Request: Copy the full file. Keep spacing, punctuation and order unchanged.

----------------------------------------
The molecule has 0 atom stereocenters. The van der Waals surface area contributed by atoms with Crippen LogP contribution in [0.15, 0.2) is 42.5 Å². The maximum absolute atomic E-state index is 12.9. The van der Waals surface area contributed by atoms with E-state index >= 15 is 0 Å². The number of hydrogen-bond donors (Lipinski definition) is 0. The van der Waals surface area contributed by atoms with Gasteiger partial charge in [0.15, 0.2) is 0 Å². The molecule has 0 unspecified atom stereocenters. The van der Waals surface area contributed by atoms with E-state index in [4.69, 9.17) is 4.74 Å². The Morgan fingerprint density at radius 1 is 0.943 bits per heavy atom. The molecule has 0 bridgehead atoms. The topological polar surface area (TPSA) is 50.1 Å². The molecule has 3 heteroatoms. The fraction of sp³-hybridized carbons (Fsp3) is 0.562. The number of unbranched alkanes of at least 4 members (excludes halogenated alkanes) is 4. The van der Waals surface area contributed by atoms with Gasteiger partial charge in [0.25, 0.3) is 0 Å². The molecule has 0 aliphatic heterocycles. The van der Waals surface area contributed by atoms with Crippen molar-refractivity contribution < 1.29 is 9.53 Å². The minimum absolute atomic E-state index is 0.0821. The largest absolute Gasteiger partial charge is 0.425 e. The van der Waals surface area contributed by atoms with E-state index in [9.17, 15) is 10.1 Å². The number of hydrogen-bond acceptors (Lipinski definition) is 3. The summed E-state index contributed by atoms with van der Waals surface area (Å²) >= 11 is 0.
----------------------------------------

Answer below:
The molecule has 0 atom stereocenters. The van der Waals surface area contributed by atoms with Crippen LogP contribution in [0.15, 0.2) is 42.5 Å². The maximum absolute atomic E-state index is 12.9. The van der Waals surface area contributed by atoms with E-state index >= 15 is 0 Å². The number of hydrogen-bond donors (Lipinski definition) is 0. The van der Waals surface area contributed by atoms with Gasteiger partial charge in [0.15, 0.2) is 0 Å². The molecule has 0 unspecified atom stereocenters. The van der Waals surface area contributed by atoms with E-state index in [4.69, 9.17) is 4.74 Å². The Morgan fingerprint density at radius 1 is 0.943 bits per heavy atom. The molecule has 0 bridgehead atoms. The topological polar surface area (TPSA) is 50.1 Å². The molecule has 3 heteroatoms. The fraction of sp³-hybridized carbons (Fsp3) is 0.562. The number of unbranched alkanes of at least 4 members (excludes halogenated alkanes) is 4. The van der Waals surface area contributed by atoms with Gasteiger partial charge in [0.25, 0.3) is 0 Å². The molecule has 0 aliphatic heterocycles. The van der Waals surface area contributed by atoms with Crippen molar-refractivity contribution < 1.29 is 9.53 Å². The minimum absolute atomic E-state index is 0.0821. The largest absolute Gasteiger partial charge is 0.425 e. The van der Waals surface area contributed by atoms with E-state index in [9.17, 15) is 10.1 Å². The number of hydrogen-bond acceptors (Lipinski definition) is 3. The summed E-state index contributed by atoms with van der Waals surface area (Å²) >= 11 is 0.